Patients suffer as govt dithers | delhi | Hindustan Times
Today in New Delhi, India
Jul 21, 2017-Friday
-°C
New Delhi
  • Humidity
    -
  • Wind
    -

Patients suffer as govt dithers

Shubham Jangir, 6, loves to play like other boys of his age. But unlike them, he is not allowed to fall. Shubham suffers from Haemophilia, a factor VIII deficiency, an inherited disorder, where one of the proteins needed to form blood clots, is missing or reduced, reports Jaya Shroff Bhalla.

delhi Updated: Apr 17, 2010 00:46 IST
Jaya Shroff Bhalla

Shubham Jangir, 6, loves to play like other boys of his age. But unlike them, he is not allowed to fall. Shubham suffers from Haemophilia, a factor VIII deficiency, an inherited disorder, where one of the proteins needed to form blood clots, is missing or reduced.

“Every time he falls, he suffers from internal bleeding. In case there is bleeding, there is no stopping. He has to be rushed to an emergency,” said his mother Pushpa, 25.

Shubham’s father Mukesh is the only earning member in the family, with a monthly salary of Rs 4,500. “The cost of treatment for a typical episode of bleeding can go up to Rs 1 lakh, depending on body weight. The patient has to be given factor VIII at least twice a day for the entire episode,” said Dr Renu Saxena, head, haemophilia department, AIIMS.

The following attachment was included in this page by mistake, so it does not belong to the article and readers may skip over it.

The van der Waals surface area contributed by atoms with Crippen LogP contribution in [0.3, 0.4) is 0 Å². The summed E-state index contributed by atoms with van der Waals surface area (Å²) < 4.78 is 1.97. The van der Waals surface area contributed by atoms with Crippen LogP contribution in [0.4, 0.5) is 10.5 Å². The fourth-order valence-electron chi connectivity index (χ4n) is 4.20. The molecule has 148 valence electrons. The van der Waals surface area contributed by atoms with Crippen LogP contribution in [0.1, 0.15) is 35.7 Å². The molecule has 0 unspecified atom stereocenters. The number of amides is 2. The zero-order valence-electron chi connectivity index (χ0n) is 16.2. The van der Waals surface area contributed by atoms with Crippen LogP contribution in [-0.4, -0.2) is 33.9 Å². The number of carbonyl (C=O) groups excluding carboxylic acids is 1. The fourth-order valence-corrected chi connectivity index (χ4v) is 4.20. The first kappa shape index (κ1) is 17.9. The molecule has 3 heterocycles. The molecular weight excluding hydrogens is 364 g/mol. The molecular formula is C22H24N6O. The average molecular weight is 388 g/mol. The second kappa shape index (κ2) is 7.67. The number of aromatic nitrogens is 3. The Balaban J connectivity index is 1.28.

“The costs for factor VIII are high because it has to be imported. The health ministry has a plasma fractionation unit in the offing. Once that comes through, costs would come down by one-tenth,” said Dr Saxena.

“While the fractionation unit is important, the plant alone may not solve the problem. The biggest hurdle in India is the acute shortage of raw material (plasma) to produce factors,” said Dr Naresh Gupta, professor of medicine at Lok Nayak Hospital.

“The government should also look at producing factors using bio-engineering. This will bring down costs, infections and dependence on raw material,” said Dr Gupta.

The union health ministry had set aside Rs 250 crore in 2008 to set up a plasma fractionation centre at Chennai. However, three years on, the proposal remains on paper.